Articles Latin America and the Caribbean

  • Canada’s ongoing complicity with exploitive extraction schemes

    Canadian Business

    One hundred and seventy-six years on, the Canadian state today remains more committed to — and dependent upon — the mining business than any other government in the world. Three-quarters of the world’s mining companies today are headquartered in Canada. The bulk of this investment comes from outside of Canada, while the majority of the production it finances also occurs abroad.

  • IMF refuses Barbuda debt relief after hurricane, Cuba dispatches medical staff across Caribbean

    Latin America and the Caribbean

    The IMF’s refusal to converse about funds owed by the tiny Caribbean island was made clear by Christopher Lane, the financial institution’s special representative to the UN. “Our general view is that we’d rather put new money in than to have a moratorium,” Lane said. He exemplified the IMF’s position by stating that the institution may borrow funds from the US and loan them to Antigua.

  • Correcting the Lies About Venezuela

    Latin America and the Caribbean

    Fed up with these fair-weather friends and their critiques which recycle corporate news propaganda, some defenders of Venezuela have come with articles clarifying the stakes and calling the so-called “left” to account. Among the disaffected is Venezuelan-American lawyer Eva Golinger, the author of The Chávez Code: Cracking US Intervention in Venezuela and self-described friend and advisor to Hugo Chávez.

  • Venezuela: Target of Economic Warfare

    Latin America and the Caribbean

    The current economic situation Venezuelans are going through result from political actions undertaken by those who want to seize power of a country that has the largest oil reserve, the second largest gas reserve, and the largest freshwater reserve, gold and coltan in the world. They intend to impede the success of a system other than capitalism.

  • US Occupation of Venezuela Has Already Begun and Is Being Conducted by ExxonMobil

    Latin America and the Caribbean

    ExxonMobil’s strategy is long-term, directed at the entire continent and has Venezuela as its primary objective. It is not in vain that a crew of business elites has assumed the reins of U.S. foreign policy today. ExxonMobil would undoubtedly be very pleased to achieve its plans and retake the Caribbean by overthrowing the Venezuelan government,

  • The Left and Venezuela

    Latin America and the Caribbean

    During the last two months Venezuela has been faced with a terrible wave of violence. It has already resulted in more than 60 deaths along with looted schools, burned public buildings, destroyed public transportation and emptied hospitals. The major media, however, simply engage in a running stream of gruesome denunciations of the government.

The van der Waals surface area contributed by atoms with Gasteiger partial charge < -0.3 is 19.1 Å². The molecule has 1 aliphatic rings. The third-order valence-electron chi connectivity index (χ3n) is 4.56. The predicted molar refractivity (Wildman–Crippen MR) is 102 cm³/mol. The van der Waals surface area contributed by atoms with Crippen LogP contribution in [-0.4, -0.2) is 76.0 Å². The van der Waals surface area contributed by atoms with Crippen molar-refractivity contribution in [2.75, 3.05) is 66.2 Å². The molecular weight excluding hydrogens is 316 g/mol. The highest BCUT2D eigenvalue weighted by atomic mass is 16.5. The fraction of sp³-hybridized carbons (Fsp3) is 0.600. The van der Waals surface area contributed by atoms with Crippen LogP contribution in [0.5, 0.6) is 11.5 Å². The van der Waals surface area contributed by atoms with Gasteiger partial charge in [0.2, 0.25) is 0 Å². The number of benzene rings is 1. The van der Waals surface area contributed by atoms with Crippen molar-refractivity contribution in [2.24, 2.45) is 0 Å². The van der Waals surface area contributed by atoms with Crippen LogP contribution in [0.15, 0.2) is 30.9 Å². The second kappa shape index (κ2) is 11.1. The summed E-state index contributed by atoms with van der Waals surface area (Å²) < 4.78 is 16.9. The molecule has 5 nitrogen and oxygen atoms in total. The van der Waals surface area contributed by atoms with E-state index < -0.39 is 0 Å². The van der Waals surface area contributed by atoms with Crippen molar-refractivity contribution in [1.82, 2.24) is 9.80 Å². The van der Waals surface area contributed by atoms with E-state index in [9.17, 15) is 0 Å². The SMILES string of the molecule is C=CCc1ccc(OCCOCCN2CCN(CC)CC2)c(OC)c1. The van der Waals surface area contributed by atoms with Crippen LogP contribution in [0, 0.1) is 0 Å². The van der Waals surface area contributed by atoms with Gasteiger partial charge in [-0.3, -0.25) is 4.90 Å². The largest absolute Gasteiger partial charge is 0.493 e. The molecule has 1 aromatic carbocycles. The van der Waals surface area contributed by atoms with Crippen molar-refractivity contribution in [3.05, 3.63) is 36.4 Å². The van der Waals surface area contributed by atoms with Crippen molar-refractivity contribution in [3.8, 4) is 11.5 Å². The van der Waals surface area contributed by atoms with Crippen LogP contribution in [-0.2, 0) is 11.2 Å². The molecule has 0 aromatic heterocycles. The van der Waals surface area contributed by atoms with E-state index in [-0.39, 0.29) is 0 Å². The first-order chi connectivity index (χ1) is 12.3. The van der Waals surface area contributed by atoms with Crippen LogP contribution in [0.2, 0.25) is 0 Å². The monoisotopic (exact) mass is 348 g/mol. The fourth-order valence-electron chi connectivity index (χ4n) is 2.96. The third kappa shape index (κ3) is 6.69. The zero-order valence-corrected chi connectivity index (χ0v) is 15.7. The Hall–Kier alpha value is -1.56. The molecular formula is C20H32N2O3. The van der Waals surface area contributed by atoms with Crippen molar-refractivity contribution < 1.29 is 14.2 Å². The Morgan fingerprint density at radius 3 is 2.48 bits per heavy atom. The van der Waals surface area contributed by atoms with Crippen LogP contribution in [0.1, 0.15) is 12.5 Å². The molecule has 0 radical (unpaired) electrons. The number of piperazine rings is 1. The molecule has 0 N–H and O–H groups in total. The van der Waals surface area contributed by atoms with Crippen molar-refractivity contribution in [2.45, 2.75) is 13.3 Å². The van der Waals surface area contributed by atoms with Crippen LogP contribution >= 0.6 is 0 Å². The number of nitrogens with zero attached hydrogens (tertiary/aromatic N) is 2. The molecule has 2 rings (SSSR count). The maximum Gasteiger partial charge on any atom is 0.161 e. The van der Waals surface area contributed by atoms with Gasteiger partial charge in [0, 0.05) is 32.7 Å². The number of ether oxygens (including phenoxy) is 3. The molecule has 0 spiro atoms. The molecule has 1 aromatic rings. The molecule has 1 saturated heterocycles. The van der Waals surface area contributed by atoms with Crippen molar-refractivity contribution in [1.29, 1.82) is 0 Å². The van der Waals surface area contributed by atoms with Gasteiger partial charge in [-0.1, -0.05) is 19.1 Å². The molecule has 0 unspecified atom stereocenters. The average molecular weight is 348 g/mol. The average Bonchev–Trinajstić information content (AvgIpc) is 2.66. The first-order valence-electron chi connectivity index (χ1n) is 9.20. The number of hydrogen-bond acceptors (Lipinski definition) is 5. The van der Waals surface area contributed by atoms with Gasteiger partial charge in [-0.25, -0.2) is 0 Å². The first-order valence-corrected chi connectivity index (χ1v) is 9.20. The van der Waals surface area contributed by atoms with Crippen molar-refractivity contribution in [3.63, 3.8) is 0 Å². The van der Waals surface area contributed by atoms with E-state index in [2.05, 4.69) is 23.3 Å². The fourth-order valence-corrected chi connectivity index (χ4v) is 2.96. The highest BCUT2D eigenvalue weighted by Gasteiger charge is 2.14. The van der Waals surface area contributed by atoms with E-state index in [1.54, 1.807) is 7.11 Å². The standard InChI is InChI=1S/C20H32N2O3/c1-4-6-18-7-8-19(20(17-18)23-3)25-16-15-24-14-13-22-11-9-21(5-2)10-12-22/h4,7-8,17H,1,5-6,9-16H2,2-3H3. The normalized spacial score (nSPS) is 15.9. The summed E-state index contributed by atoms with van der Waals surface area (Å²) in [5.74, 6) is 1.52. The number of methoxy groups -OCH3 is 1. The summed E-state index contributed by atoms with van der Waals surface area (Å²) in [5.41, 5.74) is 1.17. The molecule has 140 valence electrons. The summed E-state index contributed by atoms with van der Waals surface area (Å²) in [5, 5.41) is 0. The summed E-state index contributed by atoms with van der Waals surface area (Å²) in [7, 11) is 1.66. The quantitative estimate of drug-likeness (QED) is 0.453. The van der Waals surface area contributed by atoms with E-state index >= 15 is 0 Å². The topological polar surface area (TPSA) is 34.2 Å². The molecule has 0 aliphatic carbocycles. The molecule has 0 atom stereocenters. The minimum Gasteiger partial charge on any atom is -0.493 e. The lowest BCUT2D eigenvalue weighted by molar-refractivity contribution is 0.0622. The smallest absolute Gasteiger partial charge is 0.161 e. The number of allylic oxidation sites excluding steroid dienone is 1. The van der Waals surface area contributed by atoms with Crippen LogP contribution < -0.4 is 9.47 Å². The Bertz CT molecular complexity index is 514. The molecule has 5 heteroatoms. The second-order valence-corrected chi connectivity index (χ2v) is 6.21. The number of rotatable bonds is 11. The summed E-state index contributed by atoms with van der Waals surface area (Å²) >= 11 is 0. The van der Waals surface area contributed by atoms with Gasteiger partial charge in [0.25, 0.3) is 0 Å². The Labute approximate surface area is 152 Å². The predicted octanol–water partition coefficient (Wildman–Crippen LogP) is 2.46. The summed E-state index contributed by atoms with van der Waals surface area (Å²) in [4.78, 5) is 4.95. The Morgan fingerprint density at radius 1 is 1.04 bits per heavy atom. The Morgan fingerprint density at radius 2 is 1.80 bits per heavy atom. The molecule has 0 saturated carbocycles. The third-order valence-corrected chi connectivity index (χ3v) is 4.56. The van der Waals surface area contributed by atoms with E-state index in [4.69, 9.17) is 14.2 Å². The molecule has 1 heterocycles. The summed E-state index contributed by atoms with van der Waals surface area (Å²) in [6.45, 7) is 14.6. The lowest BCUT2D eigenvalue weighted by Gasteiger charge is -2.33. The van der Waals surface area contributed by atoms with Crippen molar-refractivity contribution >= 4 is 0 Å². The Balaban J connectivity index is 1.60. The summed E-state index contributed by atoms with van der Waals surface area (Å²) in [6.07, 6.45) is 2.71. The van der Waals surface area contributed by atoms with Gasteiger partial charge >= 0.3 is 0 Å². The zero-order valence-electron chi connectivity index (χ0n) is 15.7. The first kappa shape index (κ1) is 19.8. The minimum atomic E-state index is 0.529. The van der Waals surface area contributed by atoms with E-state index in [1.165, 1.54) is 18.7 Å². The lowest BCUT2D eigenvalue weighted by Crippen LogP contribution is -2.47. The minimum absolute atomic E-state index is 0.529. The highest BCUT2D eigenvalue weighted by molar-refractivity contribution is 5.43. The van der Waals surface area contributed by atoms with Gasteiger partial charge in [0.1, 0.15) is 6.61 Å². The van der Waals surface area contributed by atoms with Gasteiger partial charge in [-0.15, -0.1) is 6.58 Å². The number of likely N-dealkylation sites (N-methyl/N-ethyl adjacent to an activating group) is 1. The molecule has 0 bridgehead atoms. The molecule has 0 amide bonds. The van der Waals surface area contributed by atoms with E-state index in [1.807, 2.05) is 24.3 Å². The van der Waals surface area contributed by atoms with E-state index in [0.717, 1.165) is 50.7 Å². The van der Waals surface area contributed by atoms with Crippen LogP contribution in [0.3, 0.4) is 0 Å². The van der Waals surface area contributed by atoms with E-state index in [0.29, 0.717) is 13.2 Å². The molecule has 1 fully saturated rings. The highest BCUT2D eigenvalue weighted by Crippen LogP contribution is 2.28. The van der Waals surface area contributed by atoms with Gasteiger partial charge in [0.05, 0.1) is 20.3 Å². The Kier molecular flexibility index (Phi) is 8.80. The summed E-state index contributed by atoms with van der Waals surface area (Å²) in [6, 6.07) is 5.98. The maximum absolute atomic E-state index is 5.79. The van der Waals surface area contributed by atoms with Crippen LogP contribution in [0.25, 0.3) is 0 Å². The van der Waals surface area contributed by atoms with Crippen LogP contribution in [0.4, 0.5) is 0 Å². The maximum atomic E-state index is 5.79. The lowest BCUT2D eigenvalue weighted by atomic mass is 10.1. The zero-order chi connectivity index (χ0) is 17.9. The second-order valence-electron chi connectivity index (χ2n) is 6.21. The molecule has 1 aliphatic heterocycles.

• Time for the “International Left” to Take a Stand on Venezuela

    Latin America and the Caribbean

    The international left does not even need to take a position on whether the proposed constitutional assembly or negotiations with the opposition is the best way to resolve the current crisis. Opposing intervention and disseminating information on what is actually happening in Venezuela, though, are the two things where non-Venezuelans can play a constructive role.

  • Brazil in Crisis and the Challenges for the Left

    Latin America and the Caribbean

    With the victory of the right wing in Argentina in 2015, Venezuela in crisis, and Brazil at a boiling point, the only way forward for the left in the region will be to engage in a process of deep reinvention. To do this, it will have to draw on its most democratic impulses, combating the authoritarian character of the new right. This will also mean exploring new alliances and political formations.

  • What Is to Be Done in Venezuela?

    Latin America and the Caribbean

    Maduro has responded to extremists in the opposition by assuming everyone in the opposition is an extremist, presiding over an ineffective and incoherent mix of distributivist carrots and repressive sticks, aimed not so much at consolidating his personal power as at digging in a besieged and out-of-touch revolutionary bureaucracy. The country is locked into an impasse, which might only be broken, many fear, by civil war.

  • Canada and the pirates of the Caribbean

    Canadian Politics

    Canadian imperialism in the Caribbean is no joke. By the early 1900s, Canadian policy supported annexing the British Empire’s Caribbean possessions (the various islands as well as today’s Belize and Guyana). At the end of WWI, Ottawa asked the Imperial War Cabinet if it could take possession of the British West Indies as compensation for Canada’s defence of the Empire. London balked.

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